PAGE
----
PainRelief.com Interview with:
Jiang-Ti Kong, MD, Division of Pain Medicine
Department of Anesthesiology, Perioperative and Pain Medicine
Stanford University School of Medicine
Palo Alto, CA
PainRelief.com: What is the background for this study?
Response: Chronic low back pain is the most common chronic pain condition. Its treatment can be challenging, particularly given the side effects from conventional treatments. These include surgical complications and medication side effects, such as opioid dependence and kidney/liver damage. Acupuncture is receiving increasing attention as an alternative treatment for chronic low back pain. However, multiple large studies showed similar effect sizes between real acupuncture and sham (control) acupuncture. Interestingly, most of these studies involve the use of manual acupuncture, while pre-clinical studies suggest the use of electro-acupuncture may lead to greater analgesia than control. Few have formally studied the clinical effect of electro-acupuncture in a randomized, controlled setting. A major objective of our study was to investigate the clinical effect of electro-acupuncture relative to sham control in a randomized, participant- and assessor-blinded, clinical trial.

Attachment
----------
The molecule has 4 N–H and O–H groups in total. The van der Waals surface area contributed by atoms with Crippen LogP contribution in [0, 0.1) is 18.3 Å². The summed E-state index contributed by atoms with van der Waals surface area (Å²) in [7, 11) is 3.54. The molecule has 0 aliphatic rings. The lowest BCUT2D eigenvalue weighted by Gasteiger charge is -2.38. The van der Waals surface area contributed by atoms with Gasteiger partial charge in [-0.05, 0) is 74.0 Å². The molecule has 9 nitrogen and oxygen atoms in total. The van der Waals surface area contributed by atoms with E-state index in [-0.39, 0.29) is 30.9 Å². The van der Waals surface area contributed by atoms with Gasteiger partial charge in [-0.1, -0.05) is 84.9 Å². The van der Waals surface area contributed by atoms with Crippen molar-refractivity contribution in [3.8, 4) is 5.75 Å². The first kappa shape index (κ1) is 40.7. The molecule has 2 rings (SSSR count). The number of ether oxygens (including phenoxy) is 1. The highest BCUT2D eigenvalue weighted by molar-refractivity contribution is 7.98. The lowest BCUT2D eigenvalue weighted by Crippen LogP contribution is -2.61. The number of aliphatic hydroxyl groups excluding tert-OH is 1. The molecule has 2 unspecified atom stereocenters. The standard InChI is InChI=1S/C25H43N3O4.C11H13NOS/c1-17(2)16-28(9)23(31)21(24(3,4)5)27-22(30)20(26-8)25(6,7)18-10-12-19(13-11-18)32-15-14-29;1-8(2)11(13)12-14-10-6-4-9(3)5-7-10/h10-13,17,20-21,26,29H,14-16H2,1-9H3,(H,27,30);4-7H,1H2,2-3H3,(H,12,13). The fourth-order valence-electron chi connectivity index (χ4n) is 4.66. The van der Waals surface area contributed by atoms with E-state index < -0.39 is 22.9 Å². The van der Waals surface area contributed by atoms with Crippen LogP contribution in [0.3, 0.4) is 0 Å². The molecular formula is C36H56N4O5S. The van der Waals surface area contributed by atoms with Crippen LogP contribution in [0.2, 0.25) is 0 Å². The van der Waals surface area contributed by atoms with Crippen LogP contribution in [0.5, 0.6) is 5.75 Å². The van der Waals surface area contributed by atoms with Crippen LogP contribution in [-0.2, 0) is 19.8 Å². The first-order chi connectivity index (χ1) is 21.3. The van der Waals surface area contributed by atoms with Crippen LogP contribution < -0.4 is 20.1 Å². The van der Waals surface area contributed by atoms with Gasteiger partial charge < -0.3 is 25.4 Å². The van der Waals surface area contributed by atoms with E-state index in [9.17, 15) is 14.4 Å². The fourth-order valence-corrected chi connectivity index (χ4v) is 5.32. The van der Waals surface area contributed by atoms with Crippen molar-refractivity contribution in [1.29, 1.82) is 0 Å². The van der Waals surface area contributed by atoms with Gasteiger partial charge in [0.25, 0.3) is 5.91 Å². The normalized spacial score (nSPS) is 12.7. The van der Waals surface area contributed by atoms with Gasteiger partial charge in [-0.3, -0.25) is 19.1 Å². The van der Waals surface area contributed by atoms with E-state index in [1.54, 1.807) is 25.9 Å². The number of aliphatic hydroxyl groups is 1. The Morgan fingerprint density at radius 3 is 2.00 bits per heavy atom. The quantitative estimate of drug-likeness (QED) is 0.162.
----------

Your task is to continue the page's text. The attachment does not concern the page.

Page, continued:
Equally importantly, we were interested in exploring predictors of clinical response to electro-acupuncture, because, in general, about 40-60% of individuals treated with acupuncture experience clinically significant improvement. It would be helpful to identify responders to acupuncture before treatment initiation. We explored potential predictors of clinical response to electro-acupuncture by performing univariate, treatment heterogeneity and multivariate analysis between baseline participant characteristics and clinical outcome, defined as either pain reduction or improvement in function.